Oscar Hernández and fellow virtuosos of Spanish Harlem Orchestra will perform at UCPAC

by Marty Lipp
oscar hernandez interview

OSCAR HERNÁNDEZ

In one sense, the roots of the Spanish Harlem Orchestra go back to the Latin dance clubs of the 1960s and 1970s, where sweaty, packed dancefloors swirled like kaleidoscopes. But in truth, the band started in the basement of a South Bronx apartment building with a teenaged boy tentatively plinking out notes on a hand-me-down old piano.

In a recent interview, Oscar Hernández — leader of the Orchestra, which brings its hard-swinging rhythms to the Union County Performing Arts Center in Rahway, Sept 15 — recalled that one of his nine siblings became their building’s super and that someone gave the brother an unwanted upright piano. The older brother put the old Starr piano and a squishy vinyl kitchen chair in the basement and Oscar began to teach himself how to play. It wasn’t long before he found his way to reproducing the ever-present salsa of the day.

“I would see my older brother and sisters getting ready to go dancing on the weekends,” Hernández said, “and hear the music from every other window and every other doorway.”

Hernández taught himself well enough to play with local bands, and by 18 was performing several nights a week with salsa star Ismael Miranda and going home to his own apartment in his own car.

OSCAR HERNÁNDEZ

“I look back and I go like, ‘Wow, I took all that for granted,’ ” he said of his early successes. “I think I was too scared. I had a lot of insecurities, a lot of doubts, but I kept following the path that was put in front of me.”

Over the next few years, Hernández played and learned from the best: Celia Cruz, Pete “El Conde” Rodríguez, Ray Barretto. He went on to play with even more — Paul Simon, Rubén Blades, Tito Puente, Julio Iglesias.

“The education I got as a teenager and in my early 20s,” Hernández said, “playing with the people that I got to play with … you couldn’t pay for in the best university.

“I was very fortunate to play with a lot of pretty brilliant people and be brought up at a time when there was so much music happening in the city of New York. I was part of the cultural revolution of Latinos that was happening in New York City at the time and music was a big part of that … I couldn’t have gotten a better start. And then you know, from there, it just went on and on.”

The cover of the Spanish Harlem Orchestra’s debut album, “Un Gran Día en el Barrio.”

After playing with top musicians for years, Hernandez was approached by Aaron Levinson, a record producer and DJ who was looking to create an album for Warner Bros. Records of classic salsa. Levinson even had a name picked out: The Spanish Harlem Orchestra. Hernandez spearheaded the project, but it ended up being shelved by the record company. Eventually they found a home on a smaller label, Ropeadope, and the once-discarded album, Un Gran Día en el Barrio, got a Grammy nomination for Best Salsa Album in 2002.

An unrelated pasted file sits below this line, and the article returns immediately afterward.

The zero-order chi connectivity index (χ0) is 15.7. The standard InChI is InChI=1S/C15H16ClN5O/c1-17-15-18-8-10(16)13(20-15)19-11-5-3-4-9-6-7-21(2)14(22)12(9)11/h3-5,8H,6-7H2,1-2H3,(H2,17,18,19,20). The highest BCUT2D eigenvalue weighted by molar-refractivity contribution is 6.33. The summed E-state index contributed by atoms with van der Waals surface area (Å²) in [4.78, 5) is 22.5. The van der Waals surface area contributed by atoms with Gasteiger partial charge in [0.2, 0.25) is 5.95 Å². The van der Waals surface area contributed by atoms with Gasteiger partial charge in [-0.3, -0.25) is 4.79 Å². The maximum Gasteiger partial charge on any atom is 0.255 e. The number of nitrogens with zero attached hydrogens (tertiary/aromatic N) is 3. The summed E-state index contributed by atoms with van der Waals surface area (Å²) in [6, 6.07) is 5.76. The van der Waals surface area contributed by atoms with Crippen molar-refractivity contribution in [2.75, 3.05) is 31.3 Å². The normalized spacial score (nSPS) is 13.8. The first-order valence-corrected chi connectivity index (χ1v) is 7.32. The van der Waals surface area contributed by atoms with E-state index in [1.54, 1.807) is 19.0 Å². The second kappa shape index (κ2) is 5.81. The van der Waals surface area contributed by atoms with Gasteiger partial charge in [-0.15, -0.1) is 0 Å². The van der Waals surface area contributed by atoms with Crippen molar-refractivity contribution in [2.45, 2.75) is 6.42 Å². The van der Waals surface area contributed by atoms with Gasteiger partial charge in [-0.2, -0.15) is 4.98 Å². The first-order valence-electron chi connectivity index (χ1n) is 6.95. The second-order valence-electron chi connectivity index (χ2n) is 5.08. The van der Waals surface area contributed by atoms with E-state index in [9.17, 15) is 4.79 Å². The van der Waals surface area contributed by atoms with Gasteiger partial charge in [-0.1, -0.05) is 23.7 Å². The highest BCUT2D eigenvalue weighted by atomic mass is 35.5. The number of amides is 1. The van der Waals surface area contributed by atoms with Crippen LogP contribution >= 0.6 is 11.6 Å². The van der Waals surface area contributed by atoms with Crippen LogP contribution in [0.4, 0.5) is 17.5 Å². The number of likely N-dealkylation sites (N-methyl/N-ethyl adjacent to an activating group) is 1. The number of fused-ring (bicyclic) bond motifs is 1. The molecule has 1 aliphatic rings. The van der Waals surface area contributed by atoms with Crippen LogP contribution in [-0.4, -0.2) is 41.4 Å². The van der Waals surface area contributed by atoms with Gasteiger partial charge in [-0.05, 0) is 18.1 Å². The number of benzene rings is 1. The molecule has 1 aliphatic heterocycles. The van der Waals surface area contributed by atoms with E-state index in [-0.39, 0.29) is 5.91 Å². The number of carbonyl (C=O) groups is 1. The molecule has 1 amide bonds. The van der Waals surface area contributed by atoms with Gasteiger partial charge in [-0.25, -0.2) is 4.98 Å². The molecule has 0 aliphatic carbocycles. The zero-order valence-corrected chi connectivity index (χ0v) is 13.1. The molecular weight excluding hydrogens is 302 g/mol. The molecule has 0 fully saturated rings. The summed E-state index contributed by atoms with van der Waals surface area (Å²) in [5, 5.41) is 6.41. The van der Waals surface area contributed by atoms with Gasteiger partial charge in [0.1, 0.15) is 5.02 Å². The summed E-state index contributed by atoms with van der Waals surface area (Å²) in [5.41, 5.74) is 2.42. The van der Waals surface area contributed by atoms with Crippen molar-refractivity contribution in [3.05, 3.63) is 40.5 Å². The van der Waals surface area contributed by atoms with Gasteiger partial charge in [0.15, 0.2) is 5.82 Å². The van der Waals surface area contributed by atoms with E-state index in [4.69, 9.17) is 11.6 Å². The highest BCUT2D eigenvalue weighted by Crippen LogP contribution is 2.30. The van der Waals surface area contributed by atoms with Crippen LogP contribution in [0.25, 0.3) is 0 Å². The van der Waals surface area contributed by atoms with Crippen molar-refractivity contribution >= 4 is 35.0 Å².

While Levinson initiated the project, Hernández said, “In reality, it was all meant for me. It was like God came down and knocked me on the head and said, ‘Hey stupid, wake up. This is what you’re supposed to be doing’ … (Levinson) created something that was going to be a vehicle for the rest of my life.”

Twenty years and three Grammy wins later, the Orchestra is a mainstay on the concert circuit, even though its “salsa dura” (or “hard salsa”) is not heard much on the big Latin radio stations. But it has a devoted following worldwide, and recently played for crowds of 10,000 in both Mexico and Korea.

Members of the Spanish Harlem Orchestra.

The Spanish Harlem Orchestra plays salsa but also delves into Latin jazz, which has no lyrics and highlights the playing of its instrumentalists. “We got guys who are well-versed in both and understand the tradition of salsa,” Hernández said, “but we’ve all had our ear to the ground in the jazz scene forever.”

Because salsa is music for getting people up and dancing and the Orchestra often plays concert halls filled with seats, there is a natural tension about how people should enjoy the show. Hernández said salsa “is all about the swing,” but hopes audiences will give the music a good listen.

“I totally get it,” he said. “At its core, it’s dance music. I understand that, but dance sometimes trivializes the art form and I don’t want to be trivialized in any way. It’s a kind of funny position that we’re put in.

“I would like to reach a happy medium where people do want to get up and dance because the music is driving you that way. But at the same time, you’re appreciating a high level of musicianship and you can sit in that seat and just go, ‘Wow, I thoroughly enjoyed this concert from a sitting-down, listening perspective.’ ”

Though many of the salsa greats he learned from are now gone, Hernandez said, “We’re doing it our own way with different songs, different arrangements, but that’s what we’re taking a page from and that’s what I grew up with in the ’70s … It was about who’s gonna kick whose ass when we got to a club.

“My mission is to maintain the legacy and the history of this music and put it on the pedestal it merits to be on, and to represent the best of my culture.”

The Spanish Harlem Orchestra will perform at the Union County Performing Arts Center in Rahway, Sept. 15 at 8 p.m.; visit ucpac.org.

For more on Oscar Hernández or the Spanish Harlem Orchestra, visit oscarhernandezmusic.com or spanishharlemorchestra.com.

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